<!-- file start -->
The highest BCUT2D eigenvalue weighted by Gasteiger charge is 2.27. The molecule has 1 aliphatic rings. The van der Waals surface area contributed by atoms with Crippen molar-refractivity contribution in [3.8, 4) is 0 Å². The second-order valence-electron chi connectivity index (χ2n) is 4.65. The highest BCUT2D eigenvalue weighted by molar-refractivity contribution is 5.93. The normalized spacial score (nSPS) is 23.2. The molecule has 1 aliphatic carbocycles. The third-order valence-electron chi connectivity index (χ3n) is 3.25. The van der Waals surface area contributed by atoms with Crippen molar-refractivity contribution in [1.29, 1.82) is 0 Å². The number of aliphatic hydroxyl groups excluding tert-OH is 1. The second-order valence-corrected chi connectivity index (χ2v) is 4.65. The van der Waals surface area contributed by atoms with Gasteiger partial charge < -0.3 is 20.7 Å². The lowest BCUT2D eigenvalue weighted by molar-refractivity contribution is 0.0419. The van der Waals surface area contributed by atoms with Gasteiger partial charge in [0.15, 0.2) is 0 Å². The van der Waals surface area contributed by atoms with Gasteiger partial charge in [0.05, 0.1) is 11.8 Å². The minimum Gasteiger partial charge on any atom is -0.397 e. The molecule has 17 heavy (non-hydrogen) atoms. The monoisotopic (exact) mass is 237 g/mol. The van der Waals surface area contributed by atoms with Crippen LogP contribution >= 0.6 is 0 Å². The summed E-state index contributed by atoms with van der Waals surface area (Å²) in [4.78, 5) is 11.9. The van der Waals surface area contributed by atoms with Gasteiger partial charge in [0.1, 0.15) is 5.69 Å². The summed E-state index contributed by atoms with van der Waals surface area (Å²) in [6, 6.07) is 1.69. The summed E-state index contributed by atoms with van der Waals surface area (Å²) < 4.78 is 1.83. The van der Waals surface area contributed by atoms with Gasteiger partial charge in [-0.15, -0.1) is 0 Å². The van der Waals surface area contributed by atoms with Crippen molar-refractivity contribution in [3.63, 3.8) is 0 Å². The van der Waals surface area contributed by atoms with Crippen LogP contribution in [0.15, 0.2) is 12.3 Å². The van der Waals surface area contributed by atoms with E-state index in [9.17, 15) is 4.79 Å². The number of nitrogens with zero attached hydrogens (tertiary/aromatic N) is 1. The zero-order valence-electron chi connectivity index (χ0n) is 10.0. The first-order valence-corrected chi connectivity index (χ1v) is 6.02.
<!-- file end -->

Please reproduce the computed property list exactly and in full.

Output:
The highest BCUT2D eigenvalue weighted by Gasteiger charge is 2.27. The molecule has 1 aliphatic rings. The van der Waals surface area contributed by atoms with Crippen molar-refractivity contribution in [3.8, 4) is 0 Å². The second-order valence-electron chi connectivity index (χ2n) is 4.65. The highest BCUT2D eigenvalue weighted by molar-refractivity contribution is 5.93. The normalized spacial score (nSPS) is 23.2. The molecule has 1 aliphatic carbocycles. The third-order valence-electron chi connectivity index (χ3n) is 3.25. The van der Waals surface area contributed by atoms with Crippen molar-refractivity contribution in [1.29, 1.82) is 0 Å². The number of aliphatic hydroxyl groups excluding tert-OH is 1. The second-order valence-corrected chi connectivity index (χ2v) is 4.65. The van der Waals surface area contributed by atoms with Gasteiger partial charge < -0.3 is 20.7 Å². The lowest BCUT2D eigenvalue weighted by molar-refractivity contribution is 0.0419. The van der Waals surface area contributed by atoms with Gasteiger partial charge in [0.15, 0.2) is 0 Å². The van der Waals surface area contributed by atoms with Gasteiger partial charge in [0.05, 0.1) is 11.8 Å². The minimum Gasteiger partial charge on any atom is -0.397 e. The molecule has 17 heavy (non-hydrogen) atoms. The monoisotopic (exact) mass is 237 g/mol. The van der Waals surface area contributed by atoms with Crippen LogP contribution >= 0.6 is 0 Å². The summed E-state index contributed by atoms with van der Waals surface area (Å²) in [4.78, 5) is 11.9. The van der Waals surface area contributed by atoms with Gasteiger partial charge in [0.1, 0.15) is 5.69 Å². The summed E-state index contributed by atoms with van der Waals surface area (Å²) in [6, 6.07) is 1.69. The summed E-state index contributed by atoms with van der Waals surface area (Å²) < 4.78 is 1.83. The van der Waals surface area contributed by atoms with Gasteiger partial charge in [-0.15, -0.1) is 0 Å². The van der Waals surface area contributed by atoms with Crippen molar-refractivity contribution in [3.63, 3.8) is 0 Å². The van der Waals surface area contributed by atoms with Crippen LogP contribution in [0.15, 0.2) is 12.3 Å². The van der Waals surface area contributed by atoms with E-state index in [9.17, 15) is 4.79 Å². The number of nitrogens with zero attached hydrogens (tertiary/aromatic N) is 1. The zero-order valence-electron chi connectivity index (χ0n) is 10.0. The first-order valence-corrected chi connectivity index (χ1v) is 6.02.